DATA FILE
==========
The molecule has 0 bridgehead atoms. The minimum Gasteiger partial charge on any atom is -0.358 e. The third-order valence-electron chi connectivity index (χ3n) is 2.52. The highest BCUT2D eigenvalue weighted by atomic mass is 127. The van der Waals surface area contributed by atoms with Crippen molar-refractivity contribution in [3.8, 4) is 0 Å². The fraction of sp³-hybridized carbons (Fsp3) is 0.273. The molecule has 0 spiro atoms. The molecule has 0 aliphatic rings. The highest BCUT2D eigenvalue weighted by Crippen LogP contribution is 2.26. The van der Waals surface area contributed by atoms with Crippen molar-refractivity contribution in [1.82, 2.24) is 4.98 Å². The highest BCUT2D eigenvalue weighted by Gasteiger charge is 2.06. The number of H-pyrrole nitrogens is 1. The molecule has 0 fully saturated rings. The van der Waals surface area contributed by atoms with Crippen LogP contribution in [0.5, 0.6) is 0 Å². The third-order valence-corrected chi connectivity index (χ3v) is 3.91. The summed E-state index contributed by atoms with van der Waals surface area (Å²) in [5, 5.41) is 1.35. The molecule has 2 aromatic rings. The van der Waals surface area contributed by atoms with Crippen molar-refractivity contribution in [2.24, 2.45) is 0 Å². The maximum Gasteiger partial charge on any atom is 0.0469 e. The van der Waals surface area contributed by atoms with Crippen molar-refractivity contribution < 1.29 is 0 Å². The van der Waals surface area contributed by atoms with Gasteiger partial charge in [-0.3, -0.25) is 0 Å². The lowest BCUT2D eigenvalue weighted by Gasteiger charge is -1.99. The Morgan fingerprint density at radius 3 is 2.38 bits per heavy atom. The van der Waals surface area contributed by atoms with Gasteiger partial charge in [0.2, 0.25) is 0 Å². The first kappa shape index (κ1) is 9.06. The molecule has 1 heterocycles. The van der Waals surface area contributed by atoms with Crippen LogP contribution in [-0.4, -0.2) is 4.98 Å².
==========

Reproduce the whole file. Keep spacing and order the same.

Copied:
The molecule has 0 bridgehead atoms. The minimum Gasteiger partial charge on any atom is -0.358 e. The third-order valence-electron chi connectivity index (χ3n) is 2.52. The highest BCUT2D eigenvalue weighted by atomic mass is 127. The van der Waals surface area contributed by atoms with Crippen molar-refractivity contribution in [3.8, 4) is 0 Å². The fraction of sp³-hybridized carbons (Fsp3) is 0.273. The molecule has 0 spiro atoms. The molecule has 0 aliphatic rings. The highest BCUT2D eigenvalue weighted by Crippen LogP contribution is 2.26. The van der Waals surface area contributed by atoms with Crippen molar-refractivity contribution in [1.82, 2.24) is 4.98 Å². The highest BCUT2D eigenvalue weighted by Gasteiger charge is 2.06. The number of H-pyrrole nitrogens is 1. The molecule has 0 fully saturated rings. The van der Waals surface area contributed by atoms with Crippen LogP contribution in [0.5, 0.6) is 0 Å². The third-order valence-corrected chi connectivity index (χ3v) is 3.91. The summed E-state index contributed by atoms with van der Waals surface area (Å²) in [5, 5.41) is 1.35. The molecule has 2 aromatic rings. The van der Waals surface area contributed by atoms with Crippen molar-refractivity contribution in [2.24, 2.45) is 0 Å². The maximum Gasteiger partial charge on any atom is 0.0469 e. The van der Waals surface area contributed by atoms with Crippen molar-refractivity contribution < 1.29 is 0 Å². The van der Waals surface area contributed by atoms with Gasteiger partial charge in [-0.3, -0.25) is 0 Å². The lowest BCUT2D eigenvalue weighted by Gasteiger charge is -1.99. The Morgan fingerprint density at radius 3 is 2.38 bits per heavy atom. The van der Waals surface area contributed by atoms with Gasteiger partial charge in [0.2, 0.25) is 0 Å². The first kappa shape index (κ1) is 9.06. The molecule has 1 heterocycles. The van der Waals surface area contributed by atoms with Crippen LogP contribution in [-0.4, -0.2) is 4.98 Å².